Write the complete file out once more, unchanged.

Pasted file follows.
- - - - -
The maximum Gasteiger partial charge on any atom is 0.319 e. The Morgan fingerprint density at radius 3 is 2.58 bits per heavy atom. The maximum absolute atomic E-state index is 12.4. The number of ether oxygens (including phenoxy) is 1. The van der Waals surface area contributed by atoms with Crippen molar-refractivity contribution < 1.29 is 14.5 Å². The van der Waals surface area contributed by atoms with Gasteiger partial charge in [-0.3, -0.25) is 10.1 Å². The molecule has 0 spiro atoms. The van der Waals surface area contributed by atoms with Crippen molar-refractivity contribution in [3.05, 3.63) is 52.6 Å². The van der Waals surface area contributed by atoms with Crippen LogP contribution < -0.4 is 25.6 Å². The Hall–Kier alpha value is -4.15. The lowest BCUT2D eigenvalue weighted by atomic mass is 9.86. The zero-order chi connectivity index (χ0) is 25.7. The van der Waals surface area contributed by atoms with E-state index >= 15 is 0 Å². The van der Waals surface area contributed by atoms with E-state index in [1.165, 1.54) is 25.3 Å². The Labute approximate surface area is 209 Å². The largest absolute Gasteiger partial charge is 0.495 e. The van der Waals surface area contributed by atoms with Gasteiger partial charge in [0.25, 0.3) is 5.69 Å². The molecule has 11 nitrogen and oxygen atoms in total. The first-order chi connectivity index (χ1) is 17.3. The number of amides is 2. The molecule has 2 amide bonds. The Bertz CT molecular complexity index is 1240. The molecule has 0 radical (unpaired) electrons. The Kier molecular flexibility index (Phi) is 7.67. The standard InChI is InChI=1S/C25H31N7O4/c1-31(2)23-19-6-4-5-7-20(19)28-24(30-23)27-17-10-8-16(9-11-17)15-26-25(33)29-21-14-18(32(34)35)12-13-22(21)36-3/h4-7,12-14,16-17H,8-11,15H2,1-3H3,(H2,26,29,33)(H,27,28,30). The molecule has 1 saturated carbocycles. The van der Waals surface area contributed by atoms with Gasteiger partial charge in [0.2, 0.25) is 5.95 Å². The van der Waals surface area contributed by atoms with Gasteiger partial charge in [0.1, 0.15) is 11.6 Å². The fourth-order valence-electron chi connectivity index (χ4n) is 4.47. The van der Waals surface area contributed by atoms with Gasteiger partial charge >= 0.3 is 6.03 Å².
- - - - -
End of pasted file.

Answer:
The maximum Gasteiger partial charge on any atom is 0.319 e. The Morgan fingerprint density at radius 3 is 2.58 bits per heavy atom. The maximum absolute atomic E-state index is 12.4. The number of ether oxygens (including phenoxy) is 1. The van der Waals surface area contributed by atoms with Crippen molar-refractivity contribution < 1.29 is 14.5 Å². The van der Waals surface area contributed by atoms with Gasteiger partial charge in [-0.3, -0.25) is 10.1 Å². The molecule has 0 spiro atoms. The van der Waals surface area contributed by atoms with Crippen molar-refractivity contribution in [3.05, 3.63) is 52.6 Å². The van der Waals surface area contributed by atoms with Crippen LogP contribution < -0.4 is 25.6 Å². The Hall–Kier alpha value is -4.15. The lowest BCUT2D eigenvalue weighted by atomic mass is 9.86. The zero-order chi connectivity index (χ0) is 25.7. The van der Waals surface area contributed by atoms with E-state index >= 15 is 0 Å². The van der Waals surface area contributed by atoms with E-state index in [1.165, 1.54) is 25.3 Å². The Labute approximate surface area is 209 Å². The largest absolute Gasteiger partial charge is 0.495 e. The van der Waals surface area contributed by atoms with Gasteiger partial charge in [0.25, 0.3) is 5.69 Å². The molecule has 11 nitrogen and oxygen atoms in total. The first-order chi connectivity index (χ1) is 17.3. The number of amides is 2. The molecule has 2 amide bonds. The Bertz CT molecular complexity index is 1240. The molecule has 0 radical (unpaired) electrons. The Kier molecular flexibility index (Phi) is 7.67. The standard InChI is InChI=1S/C25H31N7O4/c1-31(2)23-19-6-4-5-7-20(19)28-24(30-23)27-17-10-8-16(9-11-17)15-26-25(33)29-21-14-18(32(34)35)12-13-22(21)36-3/h4-7,12-14,16-17H,8-11,15H2,1-3H3,(H2,26,29,33)(H,27,28,30). The molecule has 1 saturated carbocycles. The van der Waals surface area contributed by atoms with Gasteiger partial charge in [0.2, 0.25) is 5.95 Å². The van der Waals surface area contributed by atoms with Gasteiger partial charge in [0.1, 0.15) is 11.6 Å². The fourth-order valence-electron chi connectivity index (χ4n) is 4.47. The van der Waals surface area contributed by atoms with Gasteiger partial charge >= 0.3 is 6.03 Å².